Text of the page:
Children's Law Center Senior Policy Attorney Tami Weerasingha-Cote shared our testimony during CFSA's performance oversight hearing. Because CLC represents the best interests of hundreds of children in foster care, as well as representing foster parents and relative caregivers of children who are in or at risk of entering DC's child welfare system, we are able to offer an informed perspective on CFSA's practices and policies.
Children’s Law Center Policy Special Counsel Buck Logan submitted written testimony about the DC Office of the Chief Technology Officer's (OCTO) "Internet for All" program. With a majority of District students attending school virtually during the public health emergency, we know that access to reliable internet service at home is essential. That's why CLC strongly supports the "Internet for All" program, which seeks to provide 12 months of free home Internet service to 25,000 low-income DC families.
At Children's Law Center, we know that poor housing conditions can pose a serious risk to a child's health. Every year we represent hundreds of families in trying to get their landlords to repair housing code violations, including lead-based paint hazards, that threaten the health of the children living in the home. Lead exposure from paint dust or peeling paint can permanently disrupt a child’s growth and learning, and no amount of lead is safe for a child.
Children's Law Center Policy Director Sharra E. Greer and policy attorney Tami Weerasingha-Cote testified about the Department of Behavioral Health (DBH) during DC's oversight proceedings. Many of the children we work with—children in the foster care system or receiving special education services—only need our help because their behavioral health needs have gone unaddressed.
Testimony: Roundtable Examining the District’s Legislative Prohibition on Evictions During the COVID-19 Pandemic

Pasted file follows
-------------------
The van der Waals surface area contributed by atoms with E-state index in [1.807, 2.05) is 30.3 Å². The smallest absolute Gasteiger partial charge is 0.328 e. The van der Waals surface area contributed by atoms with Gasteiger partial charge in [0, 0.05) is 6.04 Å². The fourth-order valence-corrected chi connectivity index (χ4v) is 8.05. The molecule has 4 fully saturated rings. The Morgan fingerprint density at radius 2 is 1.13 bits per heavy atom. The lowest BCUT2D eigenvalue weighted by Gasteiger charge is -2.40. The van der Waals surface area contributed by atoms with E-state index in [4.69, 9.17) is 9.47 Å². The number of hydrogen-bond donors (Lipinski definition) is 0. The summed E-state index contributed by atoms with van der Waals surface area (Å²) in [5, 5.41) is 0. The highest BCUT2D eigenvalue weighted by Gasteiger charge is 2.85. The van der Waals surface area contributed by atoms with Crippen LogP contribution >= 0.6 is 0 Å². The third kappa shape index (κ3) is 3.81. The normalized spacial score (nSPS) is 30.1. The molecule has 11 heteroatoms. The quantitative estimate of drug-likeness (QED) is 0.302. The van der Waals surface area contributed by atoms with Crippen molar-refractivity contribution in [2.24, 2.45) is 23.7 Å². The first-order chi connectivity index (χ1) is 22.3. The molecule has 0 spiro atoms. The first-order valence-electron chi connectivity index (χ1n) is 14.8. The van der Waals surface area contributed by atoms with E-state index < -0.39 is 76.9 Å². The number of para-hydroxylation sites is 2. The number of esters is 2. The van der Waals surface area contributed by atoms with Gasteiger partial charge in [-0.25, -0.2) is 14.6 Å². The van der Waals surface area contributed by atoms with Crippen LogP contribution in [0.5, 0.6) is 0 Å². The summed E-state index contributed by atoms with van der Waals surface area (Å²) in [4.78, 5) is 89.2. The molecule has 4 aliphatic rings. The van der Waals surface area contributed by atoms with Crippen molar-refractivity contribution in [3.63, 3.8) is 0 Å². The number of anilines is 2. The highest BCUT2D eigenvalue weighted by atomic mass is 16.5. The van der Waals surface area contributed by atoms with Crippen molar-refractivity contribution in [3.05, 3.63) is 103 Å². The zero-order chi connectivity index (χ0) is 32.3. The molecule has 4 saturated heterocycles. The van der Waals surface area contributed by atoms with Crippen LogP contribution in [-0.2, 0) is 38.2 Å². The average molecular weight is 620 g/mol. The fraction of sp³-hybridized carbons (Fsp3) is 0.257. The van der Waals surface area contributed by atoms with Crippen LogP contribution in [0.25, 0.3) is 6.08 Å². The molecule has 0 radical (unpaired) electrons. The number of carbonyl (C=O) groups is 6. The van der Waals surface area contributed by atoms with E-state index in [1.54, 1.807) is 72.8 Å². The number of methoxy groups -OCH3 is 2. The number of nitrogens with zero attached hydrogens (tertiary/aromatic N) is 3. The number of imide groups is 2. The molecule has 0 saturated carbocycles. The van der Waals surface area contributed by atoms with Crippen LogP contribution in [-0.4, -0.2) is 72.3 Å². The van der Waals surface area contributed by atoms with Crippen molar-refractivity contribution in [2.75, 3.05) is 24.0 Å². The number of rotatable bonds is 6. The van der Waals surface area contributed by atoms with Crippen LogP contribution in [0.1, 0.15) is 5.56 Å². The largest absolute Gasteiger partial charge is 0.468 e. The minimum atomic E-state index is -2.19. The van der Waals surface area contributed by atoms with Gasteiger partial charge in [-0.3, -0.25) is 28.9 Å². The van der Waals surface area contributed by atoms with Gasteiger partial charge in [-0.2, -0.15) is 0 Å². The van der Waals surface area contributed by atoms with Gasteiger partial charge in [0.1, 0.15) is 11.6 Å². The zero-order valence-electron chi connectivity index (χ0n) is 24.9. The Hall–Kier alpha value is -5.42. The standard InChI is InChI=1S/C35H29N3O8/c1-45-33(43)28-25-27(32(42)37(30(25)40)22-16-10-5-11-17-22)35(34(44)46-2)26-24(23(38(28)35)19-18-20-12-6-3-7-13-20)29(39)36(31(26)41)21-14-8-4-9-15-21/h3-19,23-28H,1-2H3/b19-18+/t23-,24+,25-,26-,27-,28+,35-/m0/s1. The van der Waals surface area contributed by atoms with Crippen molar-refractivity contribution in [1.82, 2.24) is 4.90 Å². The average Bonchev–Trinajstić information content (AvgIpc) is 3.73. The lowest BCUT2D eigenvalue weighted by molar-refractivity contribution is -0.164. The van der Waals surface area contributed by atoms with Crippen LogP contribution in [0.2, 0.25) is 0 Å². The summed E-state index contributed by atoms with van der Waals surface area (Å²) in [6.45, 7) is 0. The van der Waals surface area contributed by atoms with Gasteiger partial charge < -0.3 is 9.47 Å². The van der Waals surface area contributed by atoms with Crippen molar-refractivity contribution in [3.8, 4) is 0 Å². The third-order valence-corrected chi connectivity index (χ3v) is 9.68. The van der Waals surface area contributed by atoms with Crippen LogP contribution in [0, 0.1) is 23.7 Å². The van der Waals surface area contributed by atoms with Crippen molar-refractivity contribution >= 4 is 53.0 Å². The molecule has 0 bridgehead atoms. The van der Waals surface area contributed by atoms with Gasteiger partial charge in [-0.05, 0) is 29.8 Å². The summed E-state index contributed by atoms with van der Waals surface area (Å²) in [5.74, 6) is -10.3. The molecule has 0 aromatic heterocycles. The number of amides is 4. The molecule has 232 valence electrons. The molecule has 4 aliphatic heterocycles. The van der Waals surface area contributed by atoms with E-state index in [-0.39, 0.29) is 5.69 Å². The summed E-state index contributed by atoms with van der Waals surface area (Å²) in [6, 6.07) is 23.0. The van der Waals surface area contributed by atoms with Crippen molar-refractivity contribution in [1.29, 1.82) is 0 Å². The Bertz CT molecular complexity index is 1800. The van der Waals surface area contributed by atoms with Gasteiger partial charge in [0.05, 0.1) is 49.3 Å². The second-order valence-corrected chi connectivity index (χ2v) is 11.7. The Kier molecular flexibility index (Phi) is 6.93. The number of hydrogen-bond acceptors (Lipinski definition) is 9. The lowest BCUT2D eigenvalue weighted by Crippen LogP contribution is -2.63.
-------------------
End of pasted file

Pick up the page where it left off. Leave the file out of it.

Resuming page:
Senior Supervising Attorney Kathy Zeisel testified at the Joint Roundtable Examining the District’s Legislative Prohibition on Evictions During the COVID-19 Pandemic to highlight how the moratorium on evictions is reducing the spread of COVID-19, ensuring stable and healthy housing, and creating education stability during the pandemic.
Virtually all of the children and youth Children's Law Center represents are Black and Brown, and many of them routinely interact with the Metropolitan Police Department (MPD) in school, at home, and in their communities. As our community works to reimagine what a safe and positive school environment looks like, we believe that the involvement of youth voices, educators, parents, administrators, and school staff is fundamental to ensuring an effective transition to police-free schools.
Children's Law Center Policy Director Sharra E. Greer testified to stress the need for DCPS's school reopening plans to focus on the reason why a return to in-person learning is critical: The education and growth of DC's most vulnerable students depend on it.
Children's Law Center Policy Attorney Danielle Robinette testified before the DC Council's Committee of the Whole and Committee on Education sharing our support for the Education and Credit Continuity Amendment Act of 2020 and its efforts to address educational barriers faced by students in the care of DC. Students in DC's care include foster youth and youth in the custody of the Department of Youth Rehabilitation Services (DYRS) or Department of Corrections (DOC). Currently, students in care often lose most, if not all, course credit when they change schools due to changing placements.
As we enter the eighth month of the pandemic, we know that children and families are going to need the supports that DHS provides even more as we work towards recovering from the economic effects of the crisis. Senior Policy Attorney Elizabeth Oquendo testified before the Committee on Human Services to share our appreciation for the Department of Human Services' continued communication with advocates and the agency's efforts to remove physical barriers to benefit access.
Many of the DC children in foster care we serve have struggled with remote learning or supervision issues during the pandemic.
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